Interaction of social role functioning and coping in people with recent-onset attenuated psychotic symptoms: a case study of three Chinese women at clinical high risk for psychosis
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CitationZhang, TianHong, HuiJun Li, Kristen A Woodberry, Larry J Seidman, Annabelle Chow, ZePing Xiao, and JiJun Wang. 2015. “Interaction of social role functioning and coping in people with recent-onset attenuated psychotic symptoms: a case study of three Chinese women at clinical high risk for psychosis.” Neuropsychiatric Disease and Treatment 11 (1): 1647-1654. doi:10.2147/NDT.S85654. http://dx.doi.org/10.2147/NDT.S85654.
AbstractClinical high risk of psychosis is defined as the period in which the first signs of psychotic symptoms begin to appear. During this period, there is an increased probability of developing frank psychosis. It is crucial to investigate the interaction between psychotic symptoms and the individual’s personality and life experiences in order to effectively prevent, or delay the development of psychosis. This paper presents case reports of three Chinese female subjects with attenuated positive symptoms, attending their initial outpatient assessment in a mental health service, and their longitudinal clinical outcomes. Information regarding each subject’s symptoms and life stressors was collected at 2-month intervals over a 6-month period. The assessments indicated that these women were suffering from the recent onset of symptoms in different ways. However, all three hid their symptoms from others in their school or workplace, and experienced a decline in performance related to their social roles and in their daily functioning. They were often excluded from the social groups to which they had previously belonged. A decline in social activities may be a risk factor in the development of psychosis and a mediator of functional sequelae in psychosis. Effective treatment strategies may include those that teach individuals to gain insights related to their symptoms and a service that provides a context in which individuals can discuss their psychotic symptoms.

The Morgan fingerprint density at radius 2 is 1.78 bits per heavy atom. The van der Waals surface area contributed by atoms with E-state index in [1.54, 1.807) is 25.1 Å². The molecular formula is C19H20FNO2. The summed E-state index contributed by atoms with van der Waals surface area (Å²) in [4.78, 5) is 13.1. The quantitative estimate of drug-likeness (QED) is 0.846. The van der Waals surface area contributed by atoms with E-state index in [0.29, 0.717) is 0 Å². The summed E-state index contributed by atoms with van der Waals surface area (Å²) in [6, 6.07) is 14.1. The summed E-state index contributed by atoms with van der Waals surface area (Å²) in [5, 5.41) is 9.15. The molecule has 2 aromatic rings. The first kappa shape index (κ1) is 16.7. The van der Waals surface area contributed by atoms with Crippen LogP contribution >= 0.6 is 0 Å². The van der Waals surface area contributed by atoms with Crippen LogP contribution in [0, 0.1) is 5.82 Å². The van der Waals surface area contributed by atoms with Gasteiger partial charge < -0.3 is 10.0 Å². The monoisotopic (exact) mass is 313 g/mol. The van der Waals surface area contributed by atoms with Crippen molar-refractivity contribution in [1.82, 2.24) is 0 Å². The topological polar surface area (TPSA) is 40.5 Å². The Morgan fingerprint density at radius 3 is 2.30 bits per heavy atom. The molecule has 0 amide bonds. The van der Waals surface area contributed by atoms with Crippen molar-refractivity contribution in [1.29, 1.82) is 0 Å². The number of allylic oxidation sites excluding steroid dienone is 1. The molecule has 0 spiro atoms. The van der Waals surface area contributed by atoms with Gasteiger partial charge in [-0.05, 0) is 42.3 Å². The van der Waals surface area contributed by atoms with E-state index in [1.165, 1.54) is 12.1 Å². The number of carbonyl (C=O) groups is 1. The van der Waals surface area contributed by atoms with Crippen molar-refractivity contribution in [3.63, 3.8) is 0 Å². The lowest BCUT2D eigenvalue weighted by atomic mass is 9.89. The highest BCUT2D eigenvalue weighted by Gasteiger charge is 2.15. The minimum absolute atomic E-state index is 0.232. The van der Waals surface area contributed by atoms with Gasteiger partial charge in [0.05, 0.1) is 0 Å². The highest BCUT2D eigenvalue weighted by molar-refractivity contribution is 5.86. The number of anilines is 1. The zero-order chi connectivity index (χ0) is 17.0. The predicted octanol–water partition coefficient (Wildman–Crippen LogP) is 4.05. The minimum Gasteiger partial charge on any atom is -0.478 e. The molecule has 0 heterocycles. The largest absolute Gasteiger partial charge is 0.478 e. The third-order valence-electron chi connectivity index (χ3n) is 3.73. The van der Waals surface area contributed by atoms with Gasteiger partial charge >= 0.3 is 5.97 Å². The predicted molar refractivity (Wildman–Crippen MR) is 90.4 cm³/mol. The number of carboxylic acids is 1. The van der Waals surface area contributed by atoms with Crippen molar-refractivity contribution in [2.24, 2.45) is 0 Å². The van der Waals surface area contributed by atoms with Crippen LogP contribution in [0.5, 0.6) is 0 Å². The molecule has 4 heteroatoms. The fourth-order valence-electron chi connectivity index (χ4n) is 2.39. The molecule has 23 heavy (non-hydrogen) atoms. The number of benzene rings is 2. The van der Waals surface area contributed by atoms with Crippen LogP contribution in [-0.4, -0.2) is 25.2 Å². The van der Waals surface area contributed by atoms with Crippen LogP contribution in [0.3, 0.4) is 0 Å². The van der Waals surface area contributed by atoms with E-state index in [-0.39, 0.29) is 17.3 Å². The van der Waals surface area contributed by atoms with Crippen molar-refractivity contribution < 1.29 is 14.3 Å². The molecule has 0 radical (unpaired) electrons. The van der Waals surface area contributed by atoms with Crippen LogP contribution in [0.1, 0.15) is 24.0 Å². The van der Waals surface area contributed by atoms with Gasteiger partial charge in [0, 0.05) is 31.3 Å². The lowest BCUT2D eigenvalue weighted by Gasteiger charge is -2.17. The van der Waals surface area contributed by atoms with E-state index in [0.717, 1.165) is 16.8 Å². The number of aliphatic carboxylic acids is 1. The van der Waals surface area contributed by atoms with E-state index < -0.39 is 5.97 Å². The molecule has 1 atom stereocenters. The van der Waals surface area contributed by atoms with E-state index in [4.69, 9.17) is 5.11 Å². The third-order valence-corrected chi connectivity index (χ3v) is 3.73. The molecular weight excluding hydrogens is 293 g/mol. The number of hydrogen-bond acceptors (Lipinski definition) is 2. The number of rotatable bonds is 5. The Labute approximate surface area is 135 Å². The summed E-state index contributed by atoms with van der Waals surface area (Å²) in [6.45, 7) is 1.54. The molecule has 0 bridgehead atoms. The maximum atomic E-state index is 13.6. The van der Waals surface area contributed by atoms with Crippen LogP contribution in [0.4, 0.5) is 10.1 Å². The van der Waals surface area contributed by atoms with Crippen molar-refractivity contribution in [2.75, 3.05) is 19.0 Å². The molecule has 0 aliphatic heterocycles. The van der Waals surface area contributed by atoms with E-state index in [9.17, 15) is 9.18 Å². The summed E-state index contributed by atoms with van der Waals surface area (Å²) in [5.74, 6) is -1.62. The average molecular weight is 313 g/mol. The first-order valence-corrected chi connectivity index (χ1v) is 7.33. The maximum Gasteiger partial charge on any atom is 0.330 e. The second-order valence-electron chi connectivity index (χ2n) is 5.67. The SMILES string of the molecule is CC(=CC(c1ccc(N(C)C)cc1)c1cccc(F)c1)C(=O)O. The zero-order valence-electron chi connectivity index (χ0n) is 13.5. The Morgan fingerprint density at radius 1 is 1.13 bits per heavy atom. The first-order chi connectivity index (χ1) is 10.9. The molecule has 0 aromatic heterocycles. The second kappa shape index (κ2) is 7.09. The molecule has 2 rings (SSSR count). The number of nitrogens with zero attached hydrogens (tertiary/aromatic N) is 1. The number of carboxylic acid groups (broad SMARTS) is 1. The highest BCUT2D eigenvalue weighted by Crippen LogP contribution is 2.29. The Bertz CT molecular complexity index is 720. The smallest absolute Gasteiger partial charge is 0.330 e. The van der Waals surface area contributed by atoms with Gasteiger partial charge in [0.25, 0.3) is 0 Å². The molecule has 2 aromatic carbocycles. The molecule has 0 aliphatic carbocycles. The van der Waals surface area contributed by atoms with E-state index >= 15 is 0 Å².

Citable link to this pagehttp://nrs.harvard.edu/urn-3:HUL.InstRepos:17820962
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